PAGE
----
The number of different mango cultivars in India is estimated between 500 and 1,000: Describing all of these mangoes would be an impossible undertaking. Yet, 8 of the most popular cultivars are filled with stories of India’s history, culture and even trade problems. It’s a badge of pride to know the different varieties of mangoes, and one bestowed on too few of India’s residents.
Alphonso: Also known as hapoo, it’s easily one of the most beloved varieties in India and abroad. Rave about how much you love mangoes to any Indian and they’ll respond, “yes, but have you tried the alphonso?” This variety grows in Maharashtra, Gujarat and Karnataka. Its firm yet fiberless pulp ensures a smooth creamy mango while still maintaining its integrity when cut.
Dashehari: Incredibly, 80 percent of the mangos cultivated in the North of India can be traced back to the 200-year-old Dashehari trees located in the village bearing its namesake. In this regard, Dashehari mangoes are one of the “mother” mango varieties in the country. Apparently the first tree was planted when a wandering mango tradesman threw a variety onto the ground in a fit of rage after getting into a fight with the monk who housed him. The community in Malihabad takes every efforts to preserve the heritage of these fantastic trees. And rightfully so, as its pulp is sweet and succulent.
Kesar: one of the few varieties exported abroad. Kesars hail from Gujarat–their intense aroma serves as a siren song beckoning passerbies to take them home. Its acidity and sweetness is in perfect balance, though the fruit bears irregularly much to the dismay of farmers.
Langra: another variety that stirs great pride in Northern Indians. Its flesh is mildly fibrous and with a distinct turpentine taste. Langra also has a short season, lasting only from mid-July to the end of the month. Just as Dashehari mangos have a mother tree in Malihabad, a langra mother tree exists in Varanasi. This langra tree is believed to spawn many of India’s other mango varieties. The tree’s original owner was lame, and thus was born the name, “langra.”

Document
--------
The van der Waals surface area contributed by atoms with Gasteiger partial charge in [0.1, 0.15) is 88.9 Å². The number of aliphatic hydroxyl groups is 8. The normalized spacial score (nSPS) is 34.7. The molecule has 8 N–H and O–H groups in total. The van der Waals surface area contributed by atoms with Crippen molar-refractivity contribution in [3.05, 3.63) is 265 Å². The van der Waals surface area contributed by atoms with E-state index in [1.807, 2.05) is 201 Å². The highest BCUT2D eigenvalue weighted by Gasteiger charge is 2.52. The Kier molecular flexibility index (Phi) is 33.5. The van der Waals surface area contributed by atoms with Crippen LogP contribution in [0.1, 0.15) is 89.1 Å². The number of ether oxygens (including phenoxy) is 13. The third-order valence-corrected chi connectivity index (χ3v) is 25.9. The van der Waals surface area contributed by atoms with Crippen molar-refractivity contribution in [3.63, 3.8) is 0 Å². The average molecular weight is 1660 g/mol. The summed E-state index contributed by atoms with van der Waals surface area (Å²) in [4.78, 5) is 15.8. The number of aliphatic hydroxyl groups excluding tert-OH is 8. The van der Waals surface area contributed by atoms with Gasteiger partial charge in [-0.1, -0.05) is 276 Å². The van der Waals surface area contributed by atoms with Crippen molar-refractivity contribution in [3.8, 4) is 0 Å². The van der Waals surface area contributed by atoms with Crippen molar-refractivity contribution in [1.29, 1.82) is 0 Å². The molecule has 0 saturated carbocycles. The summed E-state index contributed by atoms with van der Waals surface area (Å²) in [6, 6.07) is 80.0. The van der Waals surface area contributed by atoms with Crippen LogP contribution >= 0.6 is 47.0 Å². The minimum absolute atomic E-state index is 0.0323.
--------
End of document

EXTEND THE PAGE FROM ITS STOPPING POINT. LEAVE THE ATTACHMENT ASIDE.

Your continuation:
Kishenbhog: This variety grows in North Bihar and sweet, but firm and fibrous. The fruit also plays a critical role in the gripping book, “Balchanwa.” A child recalls his father trespassing to take two kishenbhogs from an orchard. Ultimately the feudal owner of the mango tree lynches his father.
Himsagar: A variety grown in West Bengal but not very well-known outside of this region. It’s a thin-skinned cultivar with smooth, silky flesh and sweeter than most other varieties. The sugary pulp melts in the mouth. Himsagars come to season from mid June until the end of the month. An unfortunate short season for such a delectable variety.
Saroli/Bombay Green: A popular variety in North India and Pakistan. It’s one of the first mangoes to appear during the season. Sweet Bombay green mangos are packed with flavor.
Neelam: a consistent, large-yielding variety growing thoughout India and Pakistan: Hyderabad in particular is famous for this variety. Neelams come to the markets in May and last until the end of June. David Davidar romanticizes this cultivar in his book, “House of Blue Mangoes,” when the character Daniel proclaims, “There’s no question that the Chevathar Neelam is the greatest mango in the world. Now that we know that, we need to proclaim its glories far and wide.”